|Oregon State Bar Bulletin OCTOBER 2010|
It was a Saturday in October 1985. I was taking a casual stroll through downtown Portland when I saw a crowd forming in front of the Portland Building, on the Fifth Avenue side. Curious, I joined it, standing off a ways when suddenly there came into view a truck with a long flatbed slowly driving up from the direction of the Willamette River. On the flatbed was an amazing sight, a huge statue of a woman kneeling with a trident in her hand, brilliant and shiny as a new penny. It was Portlandia, coming home at last.
I had read of the decision to have a work of public art commissioned to be installed on that part of the Portland Building that overlooked Fifth Avenue, a place designed especially for such a statue by the architect, Michael Graves. The artist, Raymond Kaskey of Maryland, had been awarded the commission after a lengthy juried process. It took him three years to complete the task. And this was the result.
It was an amazing spectacle to see hundreds of Portlanders spontaneously gathering to watch as a crane slowly lifted the giant woman, 36 feet tall, weighing in at 6 ½ tons, from the truck up and up to her final resting place on the building. But at last she was in place and there she was, kneeling over her subjects, trident in hand, the second largest beaten copper statue in the United States, second only to the Statue of Liberty. She was to become known as “Liberty’s sister.”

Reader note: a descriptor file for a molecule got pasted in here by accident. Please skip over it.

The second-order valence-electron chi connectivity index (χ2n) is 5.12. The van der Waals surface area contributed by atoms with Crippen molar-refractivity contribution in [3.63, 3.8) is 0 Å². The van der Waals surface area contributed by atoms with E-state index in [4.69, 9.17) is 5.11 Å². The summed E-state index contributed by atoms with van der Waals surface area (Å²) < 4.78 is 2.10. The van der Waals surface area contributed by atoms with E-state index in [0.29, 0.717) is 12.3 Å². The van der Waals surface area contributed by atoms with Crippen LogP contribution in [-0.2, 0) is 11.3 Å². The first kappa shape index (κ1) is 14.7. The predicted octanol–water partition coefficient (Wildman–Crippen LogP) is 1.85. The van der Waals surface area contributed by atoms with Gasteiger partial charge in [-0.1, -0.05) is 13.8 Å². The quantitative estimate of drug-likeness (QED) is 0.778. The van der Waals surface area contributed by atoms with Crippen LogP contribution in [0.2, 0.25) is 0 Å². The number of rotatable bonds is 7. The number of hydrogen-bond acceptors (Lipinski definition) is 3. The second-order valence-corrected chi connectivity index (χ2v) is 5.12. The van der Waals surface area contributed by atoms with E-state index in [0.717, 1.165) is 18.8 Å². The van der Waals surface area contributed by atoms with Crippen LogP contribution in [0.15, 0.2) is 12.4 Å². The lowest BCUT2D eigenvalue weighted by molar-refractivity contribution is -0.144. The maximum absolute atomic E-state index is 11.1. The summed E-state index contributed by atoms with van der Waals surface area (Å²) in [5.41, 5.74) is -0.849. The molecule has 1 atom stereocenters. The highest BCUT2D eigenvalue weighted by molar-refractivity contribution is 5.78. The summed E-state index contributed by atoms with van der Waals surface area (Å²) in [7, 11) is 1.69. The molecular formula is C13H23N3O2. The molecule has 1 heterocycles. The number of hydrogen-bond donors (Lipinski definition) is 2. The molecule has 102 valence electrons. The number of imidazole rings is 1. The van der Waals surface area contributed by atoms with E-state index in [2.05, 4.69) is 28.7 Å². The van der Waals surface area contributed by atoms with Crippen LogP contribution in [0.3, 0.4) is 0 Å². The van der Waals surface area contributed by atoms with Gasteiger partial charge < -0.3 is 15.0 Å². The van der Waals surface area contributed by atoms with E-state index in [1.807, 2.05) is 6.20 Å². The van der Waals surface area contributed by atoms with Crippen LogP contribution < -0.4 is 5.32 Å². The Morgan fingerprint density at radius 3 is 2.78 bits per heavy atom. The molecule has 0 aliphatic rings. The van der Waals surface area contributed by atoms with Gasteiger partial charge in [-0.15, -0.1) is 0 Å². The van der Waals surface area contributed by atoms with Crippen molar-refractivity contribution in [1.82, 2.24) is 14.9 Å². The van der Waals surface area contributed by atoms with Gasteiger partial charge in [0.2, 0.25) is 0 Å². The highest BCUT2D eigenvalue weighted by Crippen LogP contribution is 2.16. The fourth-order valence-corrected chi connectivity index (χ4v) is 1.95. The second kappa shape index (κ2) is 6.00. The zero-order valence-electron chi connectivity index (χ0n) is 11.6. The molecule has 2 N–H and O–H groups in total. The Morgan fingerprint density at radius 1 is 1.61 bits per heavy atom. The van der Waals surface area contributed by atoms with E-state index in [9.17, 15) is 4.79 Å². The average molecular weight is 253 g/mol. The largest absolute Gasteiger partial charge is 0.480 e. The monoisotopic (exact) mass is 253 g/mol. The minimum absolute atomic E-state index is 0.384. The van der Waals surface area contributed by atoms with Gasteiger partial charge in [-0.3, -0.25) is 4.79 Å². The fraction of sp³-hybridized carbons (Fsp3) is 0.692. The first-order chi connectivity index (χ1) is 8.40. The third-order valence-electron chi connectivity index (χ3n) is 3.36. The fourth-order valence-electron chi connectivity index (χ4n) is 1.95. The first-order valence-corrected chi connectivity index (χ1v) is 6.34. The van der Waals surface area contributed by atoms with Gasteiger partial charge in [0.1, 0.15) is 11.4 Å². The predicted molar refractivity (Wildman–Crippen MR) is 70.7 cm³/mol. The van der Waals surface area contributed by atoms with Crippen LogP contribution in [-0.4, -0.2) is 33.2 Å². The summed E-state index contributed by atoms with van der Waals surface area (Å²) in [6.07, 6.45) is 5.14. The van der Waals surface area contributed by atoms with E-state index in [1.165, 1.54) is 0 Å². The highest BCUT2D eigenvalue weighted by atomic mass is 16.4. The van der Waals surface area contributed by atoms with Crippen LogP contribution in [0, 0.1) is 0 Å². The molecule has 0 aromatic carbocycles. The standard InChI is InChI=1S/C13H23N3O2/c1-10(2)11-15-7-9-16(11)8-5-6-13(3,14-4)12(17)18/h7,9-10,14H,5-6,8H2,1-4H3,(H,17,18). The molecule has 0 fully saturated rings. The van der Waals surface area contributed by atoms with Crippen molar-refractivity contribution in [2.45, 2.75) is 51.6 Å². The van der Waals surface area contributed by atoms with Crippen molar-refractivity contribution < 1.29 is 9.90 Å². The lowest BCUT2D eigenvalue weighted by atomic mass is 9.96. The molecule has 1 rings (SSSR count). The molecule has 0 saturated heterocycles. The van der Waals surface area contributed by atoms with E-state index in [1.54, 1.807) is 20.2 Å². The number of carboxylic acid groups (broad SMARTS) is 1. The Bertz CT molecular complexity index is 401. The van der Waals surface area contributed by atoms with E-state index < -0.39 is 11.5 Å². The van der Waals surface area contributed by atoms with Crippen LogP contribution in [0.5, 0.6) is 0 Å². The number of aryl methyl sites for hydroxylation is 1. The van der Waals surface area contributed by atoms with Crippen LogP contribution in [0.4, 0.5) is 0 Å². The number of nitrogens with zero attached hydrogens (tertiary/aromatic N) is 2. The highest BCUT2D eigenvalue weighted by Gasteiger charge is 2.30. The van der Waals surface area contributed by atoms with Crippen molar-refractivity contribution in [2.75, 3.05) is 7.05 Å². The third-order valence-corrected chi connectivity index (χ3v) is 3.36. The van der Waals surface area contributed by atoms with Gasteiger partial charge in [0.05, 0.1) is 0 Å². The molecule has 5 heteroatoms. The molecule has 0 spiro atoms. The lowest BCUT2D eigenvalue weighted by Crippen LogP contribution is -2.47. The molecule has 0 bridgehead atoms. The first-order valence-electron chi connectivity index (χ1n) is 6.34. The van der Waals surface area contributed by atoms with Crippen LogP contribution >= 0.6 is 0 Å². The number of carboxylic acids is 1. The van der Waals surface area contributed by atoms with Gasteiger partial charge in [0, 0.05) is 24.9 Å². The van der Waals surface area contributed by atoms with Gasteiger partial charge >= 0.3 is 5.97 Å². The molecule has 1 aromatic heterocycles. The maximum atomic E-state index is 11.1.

Portlanders immediately seemed to fall in love with this gigantic lady. Yes, there was controversy, some of which continues to this day. Some felt the Portland Building, for one reason or another, was not the best place for her. Some advocated that she should have been installed on the banks of the Willamette River, which runs through the heart of Portland. Others felt that she should have been placed up in Washington Park, overlooking the city. But Kaskey had created the dear girl for just where she was to be placed. The dimensions and perspective were designed for this particular view of her from passersby looking up, and would have appeared out of proportion anywhere else. And so there she has remained.
Just as the Statue of Liberty has its famous dedication poem by Emma Lazarus, “The New Colossus,” it was decided by the powers that be that Portlandia too should have a dedication poem, and The Oregonian newspaper announced a competition to do just that. It was to be judged by Oregon’s then poet laureate, William Stafford, along with E. Kimbark Mac Call, a Portland historian, and J. Richard Nokes, an editor at The Oregonian.
My wife and I were engaged in preparations for a trip to Peru and were busy getting appropriate shots, selecting wardrobe, reading travel guides and doing our packing. I was also busy getting my law practice in order so that my partners could watch over the “barking dogs” while I was gone, which was to be several weeks. But I was intrigued with the notion of writing a poem for Portlandia. While I had written and published a number of poems over the years, including at that point, two books of poems, I had never attempted to write a “public” poem, that is to say, a poem commemorating a specific public event, a common practice for poets in bygone eras. My poems had always risen out of some moment of what I considered to be inspiration. I was not certain I could write an acceptable poem on demand.